# Which is bigger, a^b or b^a?

1. Apr 13, 2005

### aa

Which is bigger, a^b or b^a? (set theory)

Hi!

Thanks for letting me join your physics forums!

Will anyone help me with a set theory question I have? I've been racking my brains over this for the last two hours with no progress.

Which is greater using ordinal exponentation: $$\omega^{\omega_1}$$ or $$\omega_1^{\omega}$$?

P.S. I know that $$\omega^{\omega_1}$$ equals the order type of $$\underbrace{ \omega \times \omega \times \omega \times ... }_{\omega_1 \ many \ times}$$, and $$\omega_1^{\omega}$$ equals the order type of $$\underbrace{ \omega_1 \times \omega_1 \times \omega_1 \times ... }_{\omega \ many \ times}$$, but I'm still stuck.

Last edited: Apr 14, 2005
2. Apr 14, 2005

### dextercioby

It depends,they can be equal even (for the a=b case and for 2 & 4,for example).So you can't formulate a general rule...

Daniel.

3. Apr 14, 2005

### aa

Yes, but this is referring to ordinal exponentiation, a la set theory.

I really appreciate any help you all can give.

Last edited: Apr 14, 2005
4. Apr 14, 2005

### Hurkyl

Staff Emeritus
What exactly is &omega;_1?

5. Apr 14, 2005

### aa

Sorry, I see what you mean. This is the problem as given to me on the homework, but I have edited my post to use aleph notation. Is it a well-defined question now?

6. Apr 14, 2005

### Hurkyl

Staff Emeritus
Ack, alephs are usually used for cardinals aren't they? They're not order types! And cardinal exponentiation is different than ordinal exponentiation!

You could just say that &omega;_1 was the first ordinal with cardinality greater than that of &omega;. :tongue2:

7. Apr 14, 2005

### aa

Hehe, alright, thanks. That's exactly what $$\omega_1$$ is supposed to be.

8. Apr 14, 2005

### Hurkyl

Staff Emeritus
Well, ω1 is a limit ordinal, so what does that tell you about ω^ω1?

9. Apr 14, 2005

### aa

$$\omega^{\omega_1} = sup\{\omega^\alpha : \alpha < \omega_1\}$$. I did think of that, but don't see how it helps.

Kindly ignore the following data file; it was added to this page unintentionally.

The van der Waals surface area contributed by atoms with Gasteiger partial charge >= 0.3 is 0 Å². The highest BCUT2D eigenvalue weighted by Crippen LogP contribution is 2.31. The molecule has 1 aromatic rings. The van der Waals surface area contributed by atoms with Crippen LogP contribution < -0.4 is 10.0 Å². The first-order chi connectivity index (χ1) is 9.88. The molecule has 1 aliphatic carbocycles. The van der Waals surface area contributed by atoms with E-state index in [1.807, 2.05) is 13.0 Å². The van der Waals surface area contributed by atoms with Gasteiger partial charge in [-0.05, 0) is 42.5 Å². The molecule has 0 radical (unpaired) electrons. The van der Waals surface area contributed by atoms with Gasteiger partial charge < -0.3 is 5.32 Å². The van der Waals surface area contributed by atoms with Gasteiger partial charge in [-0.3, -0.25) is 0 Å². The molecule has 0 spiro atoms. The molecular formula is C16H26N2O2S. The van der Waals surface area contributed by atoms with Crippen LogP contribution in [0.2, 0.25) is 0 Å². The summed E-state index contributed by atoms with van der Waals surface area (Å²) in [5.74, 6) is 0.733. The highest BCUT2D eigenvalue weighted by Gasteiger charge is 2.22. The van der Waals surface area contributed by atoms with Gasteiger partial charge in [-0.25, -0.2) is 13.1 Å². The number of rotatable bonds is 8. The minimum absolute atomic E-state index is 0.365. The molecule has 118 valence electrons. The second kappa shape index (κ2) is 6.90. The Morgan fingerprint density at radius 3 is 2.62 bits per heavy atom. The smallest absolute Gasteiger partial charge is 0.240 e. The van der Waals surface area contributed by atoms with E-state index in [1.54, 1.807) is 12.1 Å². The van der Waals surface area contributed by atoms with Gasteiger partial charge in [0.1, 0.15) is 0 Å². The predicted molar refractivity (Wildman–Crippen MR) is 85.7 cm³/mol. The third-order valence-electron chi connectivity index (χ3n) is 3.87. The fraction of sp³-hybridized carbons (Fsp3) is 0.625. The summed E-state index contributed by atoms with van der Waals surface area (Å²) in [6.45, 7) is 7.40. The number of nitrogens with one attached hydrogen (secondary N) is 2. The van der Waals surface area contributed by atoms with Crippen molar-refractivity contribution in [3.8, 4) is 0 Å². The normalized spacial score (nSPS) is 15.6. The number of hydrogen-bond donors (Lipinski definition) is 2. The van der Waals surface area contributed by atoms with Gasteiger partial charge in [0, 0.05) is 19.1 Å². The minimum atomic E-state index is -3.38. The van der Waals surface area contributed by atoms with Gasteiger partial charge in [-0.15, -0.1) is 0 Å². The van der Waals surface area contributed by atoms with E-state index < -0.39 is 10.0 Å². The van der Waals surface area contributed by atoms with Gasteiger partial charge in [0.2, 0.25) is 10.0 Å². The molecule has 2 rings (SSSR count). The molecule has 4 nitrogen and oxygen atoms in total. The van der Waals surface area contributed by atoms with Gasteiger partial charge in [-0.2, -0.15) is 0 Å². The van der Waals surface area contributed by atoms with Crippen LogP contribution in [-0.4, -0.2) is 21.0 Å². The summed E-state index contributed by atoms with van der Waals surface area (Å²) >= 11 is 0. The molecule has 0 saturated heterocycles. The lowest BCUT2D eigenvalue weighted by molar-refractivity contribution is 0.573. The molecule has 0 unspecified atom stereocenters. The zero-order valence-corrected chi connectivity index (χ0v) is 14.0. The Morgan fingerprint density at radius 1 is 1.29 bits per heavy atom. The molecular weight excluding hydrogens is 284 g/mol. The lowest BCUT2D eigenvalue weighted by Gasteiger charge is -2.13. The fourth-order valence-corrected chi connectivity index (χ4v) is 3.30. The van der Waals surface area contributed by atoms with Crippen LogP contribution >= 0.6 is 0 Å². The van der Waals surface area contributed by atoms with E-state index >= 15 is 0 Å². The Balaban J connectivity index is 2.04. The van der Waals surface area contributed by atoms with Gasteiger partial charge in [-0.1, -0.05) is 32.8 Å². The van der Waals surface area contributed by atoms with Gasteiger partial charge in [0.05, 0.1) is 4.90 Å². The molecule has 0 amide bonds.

10. Apr 14, 2005

### Hurkyl

Staff Emeritus
What's the cardinality of &omega;^&alpha; if &alpha; < &omega;_1?

11. Apr 14, 2005

### aa

It's $$\omega$$. So then $$\omega^{\omega_1}$$ is an ordinal with cardinality equal to the union of $$\omega_1$$ many countable ordinals, which means $$\omega^{\omega_1}$$ is an ordinal with cardinality $$\omega_1$$.

So we've shown that $$|\omega^{\omega_1}|$$ = $$\omega_1$$, but it could still be true that $$\omega^{\omega_1} > \omega_1$$.

Last edited: Apr 14, 2005
12. Apr 14, 2005

### Hurkyl

Staff Emeritus
Better yet, it's a specific ordinal with cardinality &omega;_1.

Don't think of it in terms of unions, think of it in terms of the ordering...

13. Apr 14, 2005

### aa

Oh schnap! You're right! $$\omega^{\omega_1} = \omega_1$$.

Boy, that's really surprising to me.

Thanks Hurkyl!!

That IS what you had in mind, right? I'm not sure what the ordering has to do with it, but I do think that it = $$\omega_1$$. Now, anyway.

14. Apr 14, 2005

### Hurkyl

Staff Emeritus
Well, I thought of it in terms of the ordering: ω_1 is an upper bound of that set, so we must have $\omega_1 \geq \omega^{\omega_1}$.

15. Apr 14, 2005

### aa

Hmm, let me think about it again for a sec...this is kinda tricky...

16. Apr 14, 2005

### Hurkyl

Staff Emeritus
You were right -- I didn't mean to suggest otherwise. Just offering how I arrived at that conclusion!

17. Apr 14, 2005

### aa

Yes, thank you, and I am interested in your thought process for arriving at this conclusion too. It's just that after reading your post, I tried to think about it again, and suddenly wasn't sure of what I was thinking before.

Let me try to get this straight once and for all.

Your reasoning Hurkyl, is that for any countable ordinal $$\alpha$$, $$\omega^{\omega_1} > \alpha$$ because $$\omega^{\omega_1} > \omega^{\alpha} > \alpha$$. We do need to use the fact that $$\omega^{\alpha} > \alpha$$ for all countable ordinals $$\alpha$$, right? That seems true, although a proof isn't immediately obvious to me.

But in any case, the basic idea is that $$\omega^{\omega_1} >$$ all countable ordinals, right?

18. Apr 14, 2005

### Hurkyl

Staff Emeritus
I know $\omega^{\omega_1}$ is bigger than any countable ordinal, because $|\omega^{\omega_1}| = |\omega_1|$. That's how I know that $\omega_1 \leq \omega^{\omega_1}$.

The other direction, $\omega_1 \geq \omega^{\omega_1}$, comes from the fact that $\omega_1$ is an upper bound of that set that defines $\omega^{\omega_1}$.

19. Apr 15, 2005

### aa

I have finished writing my solution and am ready to turn it in. Whew.

Thank you Hurkyl. I really appreciate your helping me through this problem.

20. Apr 21, 2005

### davidseed

going back to which is greater a^b or b^a. ( i can't use the special symbols)

then assume a>b (without loss of generality)
then
if b=1 then a^b =a b^a =1 so a^b is greater

there are some special cases for a,b, <=3 which I leave you to find

but for all other cases
b^a is greater e.g. 4^5 is greater than 5^4

I Haven't got a proof

this info comes from an Excel spreadsheet

but I think that the proof lies in putting
e=a-b

then
a^b = (b+e)^b = use binomial expansion
b^a = b^(b+e) = b^b * b^e

approach for proof